Remembering this bloodbath: the Spanish Holocaust by Paul Preston

This book illuminates, among other things, one of the least-known periods of Spain’s turbulent 20th century history – the repressive aftermath of the country’s Civil War in 1936-39, after the victory of General Franco. It is not one that will appeal to the faint-hearted. Yet it is an engrossing read.

The provocative title, which raised eyebrows when the book was published in Spain in 2011, is questionable. There were plenty of horrifying incidents on both the Nationalist and Republican sides that recall Francisco de Goya’s shocking series of prints, The Disasters of War, but the criminal and vindictive actions pale in comparison with the magnitude of the Nazi Holocaust.

Nevertheless, Paul Preston, an emeritus professor at the London School of Economics and leading historian of 20th century Spain, contends that no other word aptly conveys the scale of the Spanish tragedy comprising the Civil War, its aftermath and the Franco dictatorship. This is, in part, because of the anti-Semitic discourse on Franco’s side: Republicans had to be exterminated as they were instruments of a “Jewish-Bolshevik-Masonic” conspiracy.

Professor Preston puts the number of those who were killed in battle during the three-year war at 200,000, after Nationalist military rebels rose against the democratically elected Republican government in 1936. A further 150,000 were killed by the Nationalists after various flimsy legal processes (20,000 of them after the Civil War ended in 1939) and an additional 50,000 in the Republican-held areas. Thousands more died after the war of disease and hunger in prisons and concentration camps.

Victims in the Republican zone were documented by the state investigation, known as the Causa General, set up in 1940, but the atrocities committed on the other side did not really come light until after Franco died in 1975, in a flood of books and, more recently, exhumations of mass graves around the country.

There was no Truth Commission after Franco’s death along the lines of Chile or South Africa. Post-Franco politicians of all colours tacitly agreed to avoid a reckoning, in order to smooth the transition to democracy under the so-called Pacto de Olvido (the Pact of Forgetting). In he past decade, however, various groups, often led by the relatives of Republican victims, have unearthed the past – often literally.

Professor Preston, who does not hide his loathing of the rebels and empathy with the Left, argues, with impressive detail, that the much greater repression in the Nationalist zones was largely planned and institutionalized, while that in the Republican areas was mainly spontaneous and in response to the threat from the much better armed and trained Francoist forces.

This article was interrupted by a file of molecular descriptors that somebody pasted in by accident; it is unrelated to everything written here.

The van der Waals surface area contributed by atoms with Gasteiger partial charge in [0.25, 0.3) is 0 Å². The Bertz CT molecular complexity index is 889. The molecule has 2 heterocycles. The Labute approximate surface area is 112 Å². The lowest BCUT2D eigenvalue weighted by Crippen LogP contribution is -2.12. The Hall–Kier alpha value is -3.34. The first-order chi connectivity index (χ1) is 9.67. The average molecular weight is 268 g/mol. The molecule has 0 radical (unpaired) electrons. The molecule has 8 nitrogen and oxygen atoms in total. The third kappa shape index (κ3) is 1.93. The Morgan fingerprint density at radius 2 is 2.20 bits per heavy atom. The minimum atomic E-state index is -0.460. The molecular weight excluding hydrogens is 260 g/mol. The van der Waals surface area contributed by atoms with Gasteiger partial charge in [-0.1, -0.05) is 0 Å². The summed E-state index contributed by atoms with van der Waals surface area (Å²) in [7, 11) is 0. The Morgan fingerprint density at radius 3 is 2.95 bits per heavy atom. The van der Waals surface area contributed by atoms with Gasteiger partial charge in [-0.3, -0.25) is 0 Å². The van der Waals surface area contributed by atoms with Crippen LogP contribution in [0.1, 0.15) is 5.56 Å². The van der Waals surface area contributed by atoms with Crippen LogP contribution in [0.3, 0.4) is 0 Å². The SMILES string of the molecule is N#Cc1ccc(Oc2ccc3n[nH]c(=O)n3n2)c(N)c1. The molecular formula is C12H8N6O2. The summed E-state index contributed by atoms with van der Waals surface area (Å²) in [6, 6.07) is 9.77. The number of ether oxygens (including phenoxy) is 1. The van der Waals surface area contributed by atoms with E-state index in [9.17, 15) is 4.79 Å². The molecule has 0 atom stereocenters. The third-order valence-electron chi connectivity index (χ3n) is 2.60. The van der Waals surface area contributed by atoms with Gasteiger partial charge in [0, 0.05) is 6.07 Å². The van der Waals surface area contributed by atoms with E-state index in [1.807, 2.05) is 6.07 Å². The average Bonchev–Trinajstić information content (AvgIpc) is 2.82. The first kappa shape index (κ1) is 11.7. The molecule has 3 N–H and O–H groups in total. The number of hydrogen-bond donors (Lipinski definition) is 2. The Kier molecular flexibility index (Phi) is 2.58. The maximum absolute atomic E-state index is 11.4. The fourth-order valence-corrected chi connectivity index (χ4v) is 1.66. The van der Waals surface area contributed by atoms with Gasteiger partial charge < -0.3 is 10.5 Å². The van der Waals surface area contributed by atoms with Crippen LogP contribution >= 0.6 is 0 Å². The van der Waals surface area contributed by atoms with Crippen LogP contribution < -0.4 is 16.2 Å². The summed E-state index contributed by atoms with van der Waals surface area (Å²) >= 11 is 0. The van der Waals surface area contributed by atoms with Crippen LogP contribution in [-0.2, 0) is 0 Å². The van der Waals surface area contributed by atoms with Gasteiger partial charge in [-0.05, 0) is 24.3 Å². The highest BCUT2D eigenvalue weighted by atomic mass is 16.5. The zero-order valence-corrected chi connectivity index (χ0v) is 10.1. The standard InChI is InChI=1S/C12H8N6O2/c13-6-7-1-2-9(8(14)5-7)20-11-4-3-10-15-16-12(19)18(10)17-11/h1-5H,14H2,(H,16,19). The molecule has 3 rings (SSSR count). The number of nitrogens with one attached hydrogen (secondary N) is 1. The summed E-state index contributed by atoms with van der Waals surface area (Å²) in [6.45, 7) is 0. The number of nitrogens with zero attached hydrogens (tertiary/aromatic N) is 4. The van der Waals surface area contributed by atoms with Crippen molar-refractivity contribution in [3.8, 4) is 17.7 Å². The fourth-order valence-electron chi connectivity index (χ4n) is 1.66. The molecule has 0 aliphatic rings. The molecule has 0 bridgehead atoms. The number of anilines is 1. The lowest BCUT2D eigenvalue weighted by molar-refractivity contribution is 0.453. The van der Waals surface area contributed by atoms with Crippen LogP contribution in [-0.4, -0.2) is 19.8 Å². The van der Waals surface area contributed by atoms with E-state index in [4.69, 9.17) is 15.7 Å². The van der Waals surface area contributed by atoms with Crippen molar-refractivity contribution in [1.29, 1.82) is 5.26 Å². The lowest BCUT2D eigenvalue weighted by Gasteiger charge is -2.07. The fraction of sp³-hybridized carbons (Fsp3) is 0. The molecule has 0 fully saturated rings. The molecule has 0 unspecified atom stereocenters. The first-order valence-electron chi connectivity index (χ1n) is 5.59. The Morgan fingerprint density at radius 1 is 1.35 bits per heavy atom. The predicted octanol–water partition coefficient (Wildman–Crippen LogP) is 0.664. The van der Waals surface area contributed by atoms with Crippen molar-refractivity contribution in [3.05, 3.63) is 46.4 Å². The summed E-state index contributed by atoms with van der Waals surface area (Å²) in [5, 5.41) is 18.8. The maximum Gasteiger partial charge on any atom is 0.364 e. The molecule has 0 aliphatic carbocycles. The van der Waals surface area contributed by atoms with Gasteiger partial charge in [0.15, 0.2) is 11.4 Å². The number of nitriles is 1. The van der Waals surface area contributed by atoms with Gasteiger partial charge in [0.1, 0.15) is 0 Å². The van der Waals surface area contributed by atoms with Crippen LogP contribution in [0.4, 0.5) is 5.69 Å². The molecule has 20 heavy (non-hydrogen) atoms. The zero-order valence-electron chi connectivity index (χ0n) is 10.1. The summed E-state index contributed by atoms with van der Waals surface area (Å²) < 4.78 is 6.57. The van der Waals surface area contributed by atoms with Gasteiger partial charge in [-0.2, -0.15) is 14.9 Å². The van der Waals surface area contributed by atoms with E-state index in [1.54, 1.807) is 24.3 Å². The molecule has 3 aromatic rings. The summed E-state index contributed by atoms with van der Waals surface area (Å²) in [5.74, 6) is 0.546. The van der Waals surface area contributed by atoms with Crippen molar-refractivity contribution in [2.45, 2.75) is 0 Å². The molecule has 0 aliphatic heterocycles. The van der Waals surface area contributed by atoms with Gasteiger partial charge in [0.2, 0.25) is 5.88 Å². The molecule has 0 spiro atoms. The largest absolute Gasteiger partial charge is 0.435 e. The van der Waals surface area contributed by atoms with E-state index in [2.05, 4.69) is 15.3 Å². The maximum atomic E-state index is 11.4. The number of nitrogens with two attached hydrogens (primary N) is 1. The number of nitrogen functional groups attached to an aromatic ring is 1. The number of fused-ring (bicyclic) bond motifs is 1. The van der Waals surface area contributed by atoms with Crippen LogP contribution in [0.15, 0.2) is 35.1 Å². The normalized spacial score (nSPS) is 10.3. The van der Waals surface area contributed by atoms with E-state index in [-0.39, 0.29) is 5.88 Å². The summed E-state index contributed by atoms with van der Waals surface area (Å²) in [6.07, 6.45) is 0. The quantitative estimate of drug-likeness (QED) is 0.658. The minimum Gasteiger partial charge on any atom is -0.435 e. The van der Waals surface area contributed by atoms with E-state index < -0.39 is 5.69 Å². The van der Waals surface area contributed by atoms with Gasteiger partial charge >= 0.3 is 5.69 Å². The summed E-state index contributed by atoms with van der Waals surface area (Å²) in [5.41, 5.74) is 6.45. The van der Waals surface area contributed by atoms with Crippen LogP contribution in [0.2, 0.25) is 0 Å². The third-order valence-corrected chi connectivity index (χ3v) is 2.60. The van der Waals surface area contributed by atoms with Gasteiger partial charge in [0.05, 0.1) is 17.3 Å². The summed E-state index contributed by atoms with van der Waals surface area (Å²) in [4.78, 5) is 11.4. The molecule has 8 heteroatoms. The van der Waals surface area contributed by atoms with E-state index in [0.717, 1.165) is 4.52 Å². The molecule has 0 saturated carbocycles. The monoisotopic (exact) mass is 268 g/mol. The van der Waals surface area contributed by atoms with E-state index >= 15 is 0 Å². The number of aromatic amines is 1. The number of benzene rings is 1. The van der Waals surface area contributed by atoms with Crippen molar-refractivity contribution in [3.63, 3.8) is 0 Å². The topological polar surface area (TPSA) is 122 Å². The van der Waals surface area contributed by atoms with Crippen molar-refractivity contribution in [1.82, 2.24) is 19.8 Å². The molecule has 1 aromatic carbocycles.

One of the worst atrocities on the Nationalist side was the massacre, soon after the war started, of more than 1,000 prisoners, mainly civilians, herded into the bull ring in Badajoz.

On the Republican side, Professor Preston deals in greater detail than anyone before on the specific role of the NKVD, the Soviet secret police, in the Civil War, particularly in the mass execution at Paracuellos of hundreds of imprisoned civilian and military supporters of Franco.

The Spanish communist leader Santiago Carrillo, councillor for public order in Madrid at the time, always claimed he personally had nothing to do with organising the killings. Professor Preston believes otherwise, citing his working relationship with Josif Grigulevich, a sinister undercover NKVD agent and later the godfather of one of Carrillo’s sons. The NKVD was also involved in the assassination of the Catalan Trotskyist leader Andreu Nin.

One of the main victims of the Civil War was the Catholic Church as a result of intense anti-clerical violence against an institution that supported the status quo. The Church blessed Franco’s uprising, calling it a crusade and reducing the conflict to a black-and-white struggle between good and evil.

Thirteen bishops and 6,832 priests, nuns, monks, and other religious personnel were murdered compared to around 900 clerics during the French Revolution. Historians have called this the largest clerical bloodletting in the history of the Christian Church.

The consequences of Spain’s fratricidal conflict still reverberate bitterly today. This book will help readers understand why.